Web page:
Although masks and fur must be replaced from time to time, the main characters have remained virtually unchanged for several decades. The masks and costumes can be seen at the local museum run by the Strick family.
Every year on the 28 December the children go from house to house in the early morning. The day now known as the day of the innocent children was originally called simply "Fresh and healthy". The switch they bring is not used for punishment, but to bring happiness and health for the New Year. As a thank you, the children receive sweets and pocket money.
The origin of the Kumitz Nikolo group can be traced back to the end of the 18th century. In the early days, young men from the community dressed in sheepskin coats and fur hats with red tongues and roamed through the village on the evening of 05 December. This developed over time into a Krampus play which was performed in the local inns.
The main roles are the priest and Holy Bishop Nicholas, who teach and caution the children and then give gifts from the white Bartel. The Messner, the night watchman, the hunter, the policeman and the Habergeiß are also part of the proceedings. The Schab, who herald the Rauhnacht (twelfth night) with their whips, were a later addition. Without doubt the main attraction is the sermon by Lucifer with his two companions. His spontaneous lecture on the vices of humanity always enthrals the audience.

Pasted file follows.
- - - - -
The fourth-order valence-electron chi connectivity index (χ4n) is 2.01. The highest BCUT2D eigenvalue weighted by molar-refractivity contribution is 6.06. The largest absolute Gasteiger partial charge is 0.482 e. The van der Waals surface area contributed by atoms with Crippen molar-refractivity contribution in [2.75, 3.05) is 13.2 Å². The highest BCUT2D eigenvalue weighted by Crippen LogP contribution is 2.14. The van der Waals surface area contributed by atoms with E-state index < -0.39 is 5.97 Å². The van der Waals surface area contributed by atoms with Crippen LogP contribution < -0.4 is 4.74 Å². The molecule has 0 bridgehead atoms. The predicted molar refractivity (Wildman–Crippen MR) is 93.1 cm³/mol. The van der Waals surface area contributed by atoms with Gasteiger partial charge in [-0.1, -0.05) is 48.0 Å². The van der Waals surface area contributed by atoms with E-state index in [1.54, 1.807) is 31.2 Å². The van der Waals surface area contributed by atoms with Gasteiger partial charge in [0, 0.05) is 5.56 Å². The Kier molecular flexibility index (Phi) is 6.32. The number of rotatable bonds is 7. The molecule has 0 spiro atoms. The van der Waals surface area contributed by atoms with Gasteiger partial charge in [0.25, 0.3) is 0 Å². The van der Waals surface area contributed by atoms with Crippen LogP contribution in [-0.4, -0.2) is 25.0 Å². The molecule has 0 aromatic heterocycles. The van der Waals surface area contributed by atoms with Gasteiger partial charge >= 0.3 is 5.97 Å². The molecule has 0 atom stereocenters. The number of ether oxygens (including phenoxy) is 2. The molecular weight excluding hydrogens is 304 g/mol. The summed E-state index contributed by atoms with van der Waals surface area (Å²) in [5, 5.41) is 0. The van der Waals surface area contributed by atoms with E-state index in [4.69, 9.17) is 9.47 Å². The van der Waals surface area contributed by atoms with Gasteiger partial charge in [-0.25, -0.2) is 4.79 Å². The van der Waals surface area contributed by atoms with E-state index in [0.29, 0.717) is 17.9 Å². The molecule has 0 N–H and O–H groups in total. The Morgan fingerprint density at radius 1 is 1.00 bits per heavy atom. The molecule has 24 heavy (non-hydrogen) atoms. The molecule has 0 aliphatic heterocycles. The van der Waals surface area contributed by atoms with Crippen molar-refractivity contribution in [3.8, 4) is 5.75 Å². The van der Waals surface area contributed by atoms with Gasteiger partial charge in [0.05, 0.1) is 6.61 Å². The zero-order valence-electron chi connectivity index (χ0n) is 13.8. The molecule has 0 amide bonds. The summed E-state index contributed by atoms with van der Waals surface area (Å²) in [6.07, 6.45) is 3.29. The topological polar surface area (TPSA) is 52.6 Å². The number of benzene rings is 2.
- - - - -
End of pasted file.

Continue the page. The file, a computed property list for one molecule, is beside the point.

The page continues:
Today, the Krampus wear sheepskin heads with carved wooden masks and goat horns. The Lucifer wears a sheepskin head without wooden mask and has a painted red face.
In common with many other places in the Salzkammergut the children here take part in "Glöckln" on 05 January. Ringing a bell loudly at every house along the way, they call for "Glöckl doughnuts please". As a result, the children are given doughnuts, sweets and fruit. According to local tradition the Glöckler (bell-ringers) bring good luck.
Every year on 05 December, the silence of the winter night in Tauplitz is interrupted by the loud ringing of bells and the crack of whips (the so-called "Goassln"). Shady figures move through the darkness. It is “Miglotog”, as St. Nicholas Day is called in this small mountain village.
Every year Holy Bishop Nicholas parades with his entourage of light and dark followers from Klachau to the square in the centre of Tauplitz. About 60 people are involved in this spectacle. The Tauplitzer texts are some of the oldest in the country.
Men covered in straw, the "Schab" lead the procession heralding the Nicholas parade with loud cracking of their whips. St. Nicholas is an impressive sight as he rides his stallion (Nikoloross) to meet the children waiting in Tauplitz. The Everyman scene in the Tauplitzer Nikolospiel is a particularly popular performance. It features a rather ragged and alcohol-drawn man asking the priest to hear his confession. The shoe-maker (Schuster) and tailor (Schneider) open the proceedings and Lucifer, the lord of hell, with his dark companions finish this unique folk play.
The diversity of scenes and characters make this play something out of the ordinary.